Zambia’s ambassador flees Libya

The Zambian diplomats who had remained in Libya after other Zambians were evacuated on the weekend have also left that country.

Zambian Ambassador to Libya, Rueben Musakabantu and three other embassy staff had remained in Tripoli to secure embassy property.

But the three got on Kenyan airways commercial flight Wednesday evening and are expected in Zambia at night. It is not clear why they changed the plan to stay on just after a few days.

Libyan demonstrators are accusing Black Africans of being used as mercenaries for  Muammar Gaddafi.

On Monday, Reuters reported that Kenyans and Nigerians fleeing unrest in Libya said on Monday they faced attacks and hostility from Libyan citizens and officials who branded them as mercenaries supporting Muammar Gaddafi’s rule.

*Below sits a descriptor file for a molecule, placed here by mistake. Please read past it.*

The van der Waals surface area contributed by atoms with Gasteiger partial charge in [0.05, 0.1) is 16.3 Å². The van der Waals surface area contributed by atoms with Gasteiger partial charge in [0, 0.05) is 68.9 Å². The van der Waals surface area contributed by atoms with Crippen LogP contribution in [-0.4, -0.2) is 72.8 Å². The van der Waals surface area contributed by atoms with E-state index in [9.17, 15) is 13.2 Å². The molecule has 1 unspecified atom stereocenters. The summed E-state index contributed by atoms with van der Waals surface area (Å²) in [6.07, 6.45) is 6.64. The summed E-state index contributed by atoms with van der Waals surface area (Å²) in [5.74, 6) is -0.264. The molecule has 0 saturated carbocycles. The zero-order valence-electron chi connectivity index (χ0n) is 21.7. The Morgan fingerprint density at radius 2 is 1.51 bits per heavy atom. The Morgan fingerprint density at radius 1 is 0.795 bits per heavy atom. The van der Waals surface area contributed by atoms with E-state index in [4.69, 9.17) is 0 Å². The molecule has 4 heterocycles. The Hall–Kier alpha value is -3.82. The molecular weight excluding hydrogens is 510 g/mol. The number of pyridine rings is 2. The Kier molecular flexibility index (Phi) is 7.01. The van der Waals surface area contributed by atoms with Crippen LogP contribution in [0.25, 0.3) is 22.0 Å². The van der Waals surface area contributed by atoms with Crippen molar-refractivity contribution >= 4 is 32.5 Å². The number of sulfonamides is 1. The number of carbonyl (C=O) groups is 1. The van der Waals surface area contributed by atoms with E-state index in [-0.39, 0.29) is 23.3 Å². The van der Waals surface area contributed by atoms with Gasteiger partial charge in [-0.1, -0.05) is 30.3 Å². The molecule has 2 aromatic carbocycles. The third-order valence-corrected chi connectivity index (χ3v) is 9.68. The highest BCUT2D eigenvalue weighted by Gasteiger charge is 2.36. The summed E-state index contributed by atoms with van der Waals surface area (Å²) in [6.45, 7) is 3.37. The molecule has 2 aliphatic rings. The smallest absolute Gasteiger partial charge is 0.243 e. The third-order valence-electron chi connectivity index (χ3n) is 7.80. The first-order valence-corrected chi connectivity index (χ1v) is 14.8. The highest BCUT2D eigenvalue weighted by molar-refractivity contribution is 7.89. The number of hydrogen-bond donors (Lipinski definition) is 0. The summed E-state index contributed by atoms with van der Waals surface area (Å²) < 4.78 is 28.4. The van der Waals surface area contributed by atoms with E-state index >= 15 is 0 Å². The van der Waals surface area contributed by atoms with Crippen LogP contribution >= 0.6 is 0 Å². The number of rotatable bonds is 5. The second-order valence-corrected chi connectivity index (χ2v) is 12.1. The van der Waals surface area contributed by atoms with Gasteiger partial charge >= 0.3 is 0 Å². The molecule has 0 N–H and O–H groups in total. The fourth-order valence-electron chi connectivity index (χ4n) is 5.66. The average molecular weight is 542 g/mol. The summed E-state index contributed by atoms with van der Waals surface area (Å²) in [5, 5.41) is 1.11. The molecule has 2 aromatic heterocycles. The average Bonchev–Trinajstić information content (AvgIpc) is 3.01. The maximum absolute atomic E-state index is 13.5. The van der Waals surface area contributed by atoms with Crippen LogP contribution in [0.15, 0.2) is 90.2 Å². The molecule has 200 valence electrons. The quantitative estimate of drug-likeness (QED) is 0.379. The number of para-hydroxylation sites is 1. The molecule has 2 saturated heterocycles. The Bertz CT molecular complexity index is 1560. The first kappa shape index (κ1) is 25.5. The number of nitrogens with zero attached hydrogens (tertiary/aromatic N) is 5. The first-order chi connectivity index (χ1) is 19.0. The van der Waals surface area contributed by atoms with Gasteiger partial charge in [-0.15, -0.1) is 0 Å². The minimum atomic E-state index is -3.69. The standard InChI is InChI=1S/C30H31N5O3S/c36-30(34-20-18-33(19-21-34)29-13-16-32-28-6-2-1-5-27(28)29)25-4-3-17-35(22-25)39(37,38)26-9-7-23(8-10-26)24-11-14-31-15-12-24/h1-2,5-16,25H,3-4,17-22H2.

A Kenya Airways flight landed in Nairobi with 90 Kenyans on board, and 64 other people from South Sudan, Uganda, Zimbabwe, Lesotho, Zambia, Rwanda, South Africa, Tanzania, the Democratic Republic of Congo,

Nigeria said it had flown 1,035 of its citizens back to the capital Abuja on two chartered flights on Sunday, with about 1,000 more to follow in the coming days.

“We were being attacked by local people who said that we were mercenaries killing people. Let me say that they did not want to see black people,” Julius Kiluu, a 60-year-old building supervisor who arrived back in Nairobi, told Reuters.

“Our camp was burnt down, and we were assisted by the Kenyan embassy and our company to get to the airport.”

Libya’s former ambassador to India, Ali-al-Essawi, told Reuters last week African mercenaries were being used by Libya to crush protests, prompting some army troops to switch sides to the opposition.

Another Kenyan worker said government officials were confiscating mobile phones, tearing open bags and throwing their contents on to piles at the packed airport in Tripoli.

“When they saw a black person, they immediately saw a mercenary, and if you dared use your telephone in public, it was grabbed and the SIM card removed. If your telephone was cheap you got it back, but if it was expensive it was pocketed,” said Kenyan worker Francis Ndung’u.

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